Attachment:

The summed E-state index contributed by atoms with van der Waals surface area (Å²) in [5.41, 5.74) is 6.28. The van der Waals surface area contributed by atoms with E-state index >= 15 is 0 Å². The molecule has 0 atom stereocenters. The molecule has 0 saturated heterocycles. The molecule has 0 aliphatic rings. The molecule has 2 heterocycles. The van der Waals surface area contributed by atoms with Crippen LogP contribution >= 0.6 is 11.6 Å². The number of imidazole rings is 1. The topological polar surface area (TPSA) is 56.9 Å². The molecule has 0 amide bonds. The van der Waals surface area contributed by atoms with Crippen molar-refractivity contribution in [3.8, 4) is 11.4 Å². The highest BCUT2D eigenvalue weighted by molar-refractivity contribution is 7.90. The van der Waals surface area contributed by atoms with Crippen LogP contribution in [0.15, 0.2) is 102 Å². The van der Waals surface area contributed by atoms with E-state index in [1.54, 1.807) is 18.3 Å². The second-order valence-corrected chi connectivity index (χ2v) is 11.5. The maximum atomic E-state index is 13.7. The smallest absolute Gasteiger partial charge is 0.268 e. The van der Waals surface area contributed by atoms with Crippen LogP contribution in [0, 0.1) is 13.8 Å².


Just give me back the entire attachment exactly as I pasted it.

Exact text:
The summed E-state index contributed by atoms with van der Waals surface area (Å²) in [5.41, 5.74) is 6.28. The van der Waals surface area contributed by atoms with E-state index >= 15 is 0 Å². The molecule has 0 atom stereocenters. The molecule has 0 saturated heterocycles. The molecule has 0 aliphatic rings. The molecule has 2 heterocycles. The van der Waals surface area contributed by atoms with Crippen LogP contribution >= 0.6 is 11.6 Å². The number of imidazole rings is 1. The topological polar surface area (TPSA) is 56.9 Å². The molecule has 0 amide bonds. The van der Waals surface area contributed by atoms with Crippen molar-refractivity contribution in [3.8, 4) is 11.4 Å². The highest BCUT2D eigenvalue weighted by molar-refractivity contribution is 7.90. The van der Waals surface area contributed by atoms with Crippen LogP contribution in [0.15, 0.2) is 102 Å². The van der Waals surface area contributed by atoms with E-state index in [1.54, 1.807) is 18.3 Å². The second-order valence-corrected chi connectivity index (χ2v) is 11.5. The maximum atomic E-state index is 13.7. The smallest absolute Gasteiger partial charge is 0.268 e. The van der Waals surface area contributed by atoms with Crippen LogP contribution in [0, 0.1) is 13.8 Å².